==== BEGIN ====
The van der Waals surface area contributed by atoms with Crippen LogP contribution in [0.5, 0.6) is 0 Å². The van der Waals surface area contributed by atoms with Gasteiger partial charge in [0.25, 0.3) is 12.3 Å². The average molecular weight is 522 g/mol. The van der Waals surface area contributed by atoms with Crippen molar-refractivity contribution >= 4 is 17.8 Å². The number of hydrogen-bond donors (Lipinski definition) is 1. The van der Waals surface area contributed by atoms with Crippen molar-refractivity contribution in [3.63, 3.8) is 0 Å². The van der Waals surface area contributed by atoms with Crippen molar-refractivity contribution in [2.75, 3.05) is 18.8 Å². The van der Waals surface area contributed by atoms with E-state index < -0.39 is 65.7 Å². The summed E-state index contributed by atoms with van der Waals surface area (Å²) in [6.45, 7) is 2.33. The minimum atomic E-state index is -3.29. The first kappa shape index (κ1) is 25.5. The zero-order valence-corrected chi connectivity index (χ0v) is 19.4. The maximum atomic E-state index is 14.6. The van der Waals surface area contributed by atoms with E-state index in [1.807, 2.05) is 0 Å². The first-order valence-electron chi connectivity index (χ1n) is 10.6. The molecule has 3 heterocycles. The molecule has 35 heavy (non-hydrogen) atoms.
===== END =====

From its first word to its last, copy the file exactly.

The van der Waals surface area contributed by atoms with Crippen LogP contribution in [0.5, 0.6) is 0 Å². The van der Waals surface area contributed by atoms with Gasteiger partial charge in [0.25, 0.3) is 12.3 Å². The average molecular weight is 522 g/mol. The van der Waals surface area contributed by atoms with Crippen molar-refractivity contribution >= 4 is 17.8 Å². The number of hydrogen-bond donors (Lipinski definition) is 1. The van der Waals surface area contributed by atoms with Crippen molar-refractivity contribution in [3.63, 3.8) is 0 Å². The van der Waals surface area contributed by atoms with Crippen molar-refractivity contribution in [2.75, 3.05) is 18.8 Å². The van der Waals surface area contributed by atoms with E-state index < -0.39 is 65.7 Å². The summed E-state index contributed by atoms with van der Waals surface area (Å²) in [6.45, 7) is 2.33. The minimum atomic E-state index is -3.29. The first kappa shape index (κ1) is 25.5. The zero-order valence-corrected chi connectivity index (χ0v) is 19.4. The maximum atomic E-state index is 14.6. The van der Waals surface area contributed by atoms with E-state index in [1.807, 2.05) is 0 Å². The first-order valence-electron chi connectivity index (χ1n) is 10.6. The molecule has 3 heterocycles. The molecule has 35 heavy (non-hydrogen) atoms.